Author best known for Booker-winning Girl, Woman, Other will be first writer of colour in position
Bernardine Evaristo is to be the next president of the Royal Society of Literature, becoming the first writer of colour to hold the position.
Evaristo, whose novel Girl, Woman, Other won the Booker prize in 2019, will take over from Marina Warner at the end of this year. She will be the second female president in the society’s 200-year history.
She said she was “deeply honoured” to be chosen as the organisation’s figurehead. The society was “boldly embracing the 21st century as a great champion of the possibilities of a more egalitarian culture for literature”, she added.
“Storytelling is embedded in our DNA as human beings – it is sewn into the narrative arc of our lives, it is in our relationships, desires and conflicts, and it is the prism through which we explore and understand ourselves and the world in which we live. Literature is not a luxury, but essential to our civilisation.
“I am so proud, therefore, to be the figurehead of such an august and robust literature organisation that is so actively and urgently committed to being inclusive of the widest range of outstanding writers from every demographic and geographical location in Britain, and to reaching marginalised communities through literature projects, including introducing young people in schools to some of Britain’s leading writers who visit, teach and discuss their work with them,” she said.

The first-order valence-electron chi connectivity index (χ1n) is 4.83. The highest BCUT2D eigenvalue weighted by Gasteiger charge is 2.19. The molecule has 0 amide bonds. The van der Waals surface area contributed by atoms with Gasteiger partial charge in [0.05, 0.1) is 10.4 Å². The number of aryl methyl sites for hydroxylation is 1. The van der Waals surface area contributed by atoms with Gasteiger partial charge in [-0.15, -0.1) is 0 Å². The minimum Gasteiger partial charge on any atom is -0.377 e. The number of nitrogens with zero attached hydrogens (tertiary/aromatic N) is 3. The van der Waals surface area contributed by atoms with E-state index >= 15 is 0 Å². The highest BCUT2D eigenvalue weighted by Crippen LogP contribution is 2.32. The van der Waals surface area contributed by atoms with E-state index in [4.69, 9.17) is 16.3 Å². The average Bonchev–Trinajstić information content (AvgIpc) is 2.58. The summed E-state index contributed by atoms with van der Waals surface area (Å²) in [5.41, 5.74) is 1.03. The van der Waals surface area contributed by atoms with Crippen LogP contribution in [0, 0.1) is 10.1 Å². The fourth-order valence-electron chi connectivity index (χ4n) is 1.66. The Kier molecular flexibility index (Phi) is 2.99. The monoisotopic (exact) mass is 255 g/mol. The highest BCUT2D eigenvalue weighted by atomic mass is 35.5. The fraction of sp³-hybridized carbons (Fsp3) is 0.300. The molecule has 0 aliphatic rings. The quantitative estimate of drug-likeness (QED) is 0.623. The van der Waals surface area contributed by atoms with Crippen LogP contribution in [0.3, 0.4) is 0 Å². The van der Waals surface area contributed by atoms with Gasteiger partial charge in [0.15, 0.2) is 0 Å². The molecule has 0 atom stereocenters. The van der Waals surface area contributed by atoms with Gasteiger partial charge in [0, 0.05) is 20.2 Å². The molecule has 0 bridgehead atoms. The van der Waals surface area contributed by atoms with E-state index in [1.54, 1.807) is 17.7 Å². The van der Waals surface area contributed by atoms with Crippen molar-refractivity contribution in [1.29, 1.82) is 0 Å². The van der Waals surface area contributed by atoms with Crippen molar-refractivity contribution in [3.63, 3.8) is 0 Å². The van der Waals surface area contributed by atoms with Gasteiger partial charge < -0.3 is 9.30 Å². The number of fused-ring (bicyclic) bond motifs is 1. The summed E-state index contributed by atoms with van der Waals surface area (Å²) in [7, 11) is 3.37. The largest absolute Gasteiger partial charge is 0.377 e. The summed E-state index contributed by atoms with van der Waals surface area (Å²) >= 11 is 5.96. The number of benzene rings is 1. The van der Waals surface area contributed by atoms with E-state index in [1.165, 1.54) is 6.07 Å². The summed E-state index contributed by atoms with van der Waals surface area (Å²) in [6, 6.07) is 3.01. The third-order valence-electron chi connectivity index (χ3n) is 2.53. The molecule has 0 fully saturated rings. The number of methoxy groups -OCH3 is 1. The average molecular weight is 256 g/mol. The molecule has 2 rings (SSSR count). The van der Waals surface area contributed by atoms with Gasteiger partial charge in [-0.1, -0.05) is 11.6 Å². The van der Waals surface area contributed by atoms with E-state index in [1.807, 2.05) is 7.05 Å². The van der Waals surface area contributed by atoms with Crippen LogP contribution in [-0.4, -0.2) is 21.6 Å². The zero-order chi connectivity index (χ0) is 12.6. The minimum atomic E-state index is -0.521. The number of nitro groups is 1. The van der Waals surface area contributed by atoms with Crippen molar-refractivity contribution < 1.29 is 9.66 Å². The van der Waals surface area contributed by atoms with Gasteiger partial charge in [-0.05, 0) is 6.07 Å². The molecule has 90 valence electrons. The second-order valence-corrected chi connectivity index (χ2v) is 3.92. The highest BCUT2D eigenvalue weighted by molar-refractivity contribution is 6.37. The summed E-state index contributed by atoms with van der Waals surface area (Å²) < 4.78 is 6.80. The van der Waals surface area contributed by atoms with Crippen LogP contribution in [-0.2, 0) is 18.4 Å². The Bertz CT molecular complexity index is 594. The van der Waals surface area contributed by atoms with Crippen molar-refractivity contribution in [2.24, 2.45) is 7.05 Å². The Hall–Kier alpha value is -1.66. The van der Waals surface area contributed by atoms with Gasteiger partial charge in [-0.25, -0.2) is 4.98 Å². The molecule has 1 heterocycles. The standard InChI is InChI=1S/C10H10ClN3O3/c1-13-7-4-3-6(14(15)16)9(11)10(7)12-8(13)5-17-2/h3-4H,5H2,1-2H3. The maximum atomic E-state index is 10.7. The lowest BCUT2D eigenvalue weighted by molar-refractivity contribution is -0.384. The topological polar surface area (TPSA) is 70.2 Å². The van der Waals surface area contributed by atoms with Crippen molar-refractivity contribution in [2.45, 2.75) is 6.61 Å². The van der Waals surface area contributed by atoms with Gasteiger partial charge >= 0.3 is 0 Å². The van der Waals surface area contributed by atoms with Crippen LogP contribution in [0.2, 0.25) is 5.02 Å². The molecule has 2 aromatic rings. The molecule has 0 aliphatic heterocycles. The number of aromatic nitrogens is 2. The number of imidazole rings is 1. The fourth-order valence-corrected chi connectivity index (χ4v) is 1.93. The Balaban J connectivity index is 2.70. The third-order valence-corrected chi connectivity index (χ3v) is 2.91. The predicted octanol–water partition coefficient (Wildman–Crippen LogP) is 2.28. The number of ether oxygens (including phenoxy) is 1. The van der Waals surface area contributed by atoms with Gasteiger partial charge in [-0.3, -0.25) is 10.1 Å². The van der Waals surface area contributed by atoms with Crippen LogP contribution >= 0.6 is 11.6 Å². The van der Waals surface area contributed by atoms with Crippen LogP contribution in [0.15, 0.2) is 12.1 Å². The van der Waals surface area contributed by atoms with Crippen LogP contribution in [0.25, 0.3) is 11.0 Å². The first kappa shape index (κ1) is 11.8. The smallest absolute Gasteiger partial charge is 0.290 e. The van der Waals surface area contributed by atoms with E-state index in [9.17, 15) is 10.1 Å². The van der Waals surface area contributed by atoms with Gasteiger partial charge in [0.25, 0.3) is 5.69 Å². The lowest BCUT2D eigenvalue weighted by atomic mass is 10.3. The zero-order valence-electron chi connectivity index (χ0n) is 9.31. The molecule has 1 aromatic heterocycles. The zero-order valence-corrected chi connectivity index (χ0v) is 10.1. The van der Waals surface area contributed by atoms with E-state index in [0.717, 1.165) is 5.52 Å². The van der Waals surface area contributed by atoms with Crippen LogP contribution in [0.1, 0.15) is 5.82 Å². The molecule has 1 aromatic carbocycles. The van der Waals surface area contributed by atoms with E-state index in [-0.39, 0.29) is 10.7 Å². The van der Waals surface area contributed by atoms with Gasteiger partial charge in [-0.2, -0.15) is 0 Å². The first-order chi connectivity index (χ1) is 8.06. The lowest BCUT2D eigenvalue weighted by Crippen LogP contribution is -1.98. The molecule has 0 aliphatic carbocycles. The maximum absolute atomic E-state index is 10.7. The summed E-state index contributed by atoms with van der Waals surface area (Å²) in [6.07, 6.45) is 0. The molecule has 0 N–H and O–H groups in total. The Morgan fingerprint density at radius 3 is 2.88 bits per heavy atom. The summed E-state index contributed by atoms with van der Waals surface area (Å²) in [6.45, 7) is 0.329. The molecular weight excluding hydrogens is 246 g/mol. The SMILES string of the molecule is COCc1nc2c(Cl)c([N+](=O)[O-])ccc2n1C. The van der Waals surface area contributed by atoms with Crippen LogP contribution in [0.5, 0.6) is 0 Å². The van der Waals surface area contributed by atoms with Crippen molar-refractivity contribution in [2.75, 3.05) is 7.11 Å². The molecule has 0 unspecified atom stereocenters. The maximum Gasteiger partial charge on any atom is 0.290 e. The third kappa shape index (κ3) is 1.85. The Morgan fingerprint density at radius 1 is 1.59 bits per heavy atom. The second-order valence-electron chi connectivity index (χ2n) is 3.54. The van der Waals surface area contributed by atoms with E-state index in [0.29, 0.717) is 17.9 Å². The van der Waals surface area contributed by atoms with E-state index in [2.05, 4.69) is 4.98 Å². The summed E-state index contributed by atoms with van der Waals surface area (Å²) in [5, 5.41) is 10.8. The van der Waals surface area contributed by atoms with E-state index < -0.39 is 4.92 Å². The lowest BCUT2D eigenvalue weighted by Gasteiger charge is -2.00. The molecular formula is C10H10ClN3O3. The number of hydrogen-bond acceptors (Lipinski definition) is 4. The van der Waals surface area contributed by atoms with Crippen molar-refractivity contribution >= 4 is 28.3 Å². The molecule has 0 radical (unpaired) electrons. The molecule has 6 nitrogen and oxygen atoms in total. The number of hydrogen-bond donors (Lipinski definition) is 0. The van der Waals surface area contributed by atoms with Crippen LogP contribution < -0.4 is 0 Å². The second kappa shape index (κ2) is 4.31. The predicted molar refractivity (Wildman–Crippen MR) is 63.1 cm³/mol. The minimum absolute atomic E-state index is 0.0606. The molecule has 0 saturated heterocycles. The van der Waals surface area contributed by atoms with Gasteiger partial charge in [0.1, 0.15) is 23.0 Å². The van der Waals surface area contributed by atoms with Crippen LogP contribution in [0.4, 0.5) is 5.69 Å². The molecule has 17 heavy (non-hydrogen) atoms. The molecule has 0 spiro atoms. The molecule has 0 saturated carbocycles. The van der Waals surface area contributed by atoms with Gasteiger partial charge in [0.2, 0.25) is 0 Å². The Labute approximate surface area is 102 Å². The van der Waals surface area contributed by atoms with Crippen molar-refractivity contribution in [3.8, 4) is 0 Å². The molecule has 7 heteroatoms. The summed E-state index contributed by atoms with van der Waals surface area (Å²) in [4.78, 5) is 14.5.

Evaristo was the first black writer to win the Booker prize, and the award propelled her into the spotlight after six earlier novels. Girl, Woman, Other became a bestseller in many languages.
Daljit Nagra, the chair of the RSL, said Evaristo was a seminal writer and a trailblazer. “As a writer she speaks with striking originality about under-represented voices, as an advocate she has championed neglected authors, and as a campaigner she has given voice to the value of literature. Across all media, her voice rings out in passionate open-mindedness, recognisably unique and essential.”
The RSL also announced the first 12 authors in its international writers’ programme, which recognises the contribution of writers across the globe to literature in English. The authors are: Don Mee Choi, Annie Ernaux, David Grossman, Jamaica Kincaid, Yan Lianke, Amin Maalouf, Alain Mabanckou, Javier Marías, Ngũgĩ wa Thiong’o, Claudia Rankine, Olga Tokarczuk and Dubravka Ugrešić.
Evaristo grew up in south London with a Nigerian father and a white English mother, and seven siblings, at a time when it was “still legal to discriminate against people based on the colour of their skin”, she wrote in her memoir, Manifesto, published last month.
She said her family “endured the name-calling of children who parroted their parents’ racism, along with violent assaults on our family home by thugs who threw bricks at our windows on such a regular basis that as soon as they were replaced, we knew they’d be smashed again … As a child, you are profoundly affected by this level of hostility without being able to intellectualise or articulate it. You feel hated, even though you have done nothing to deserve it.”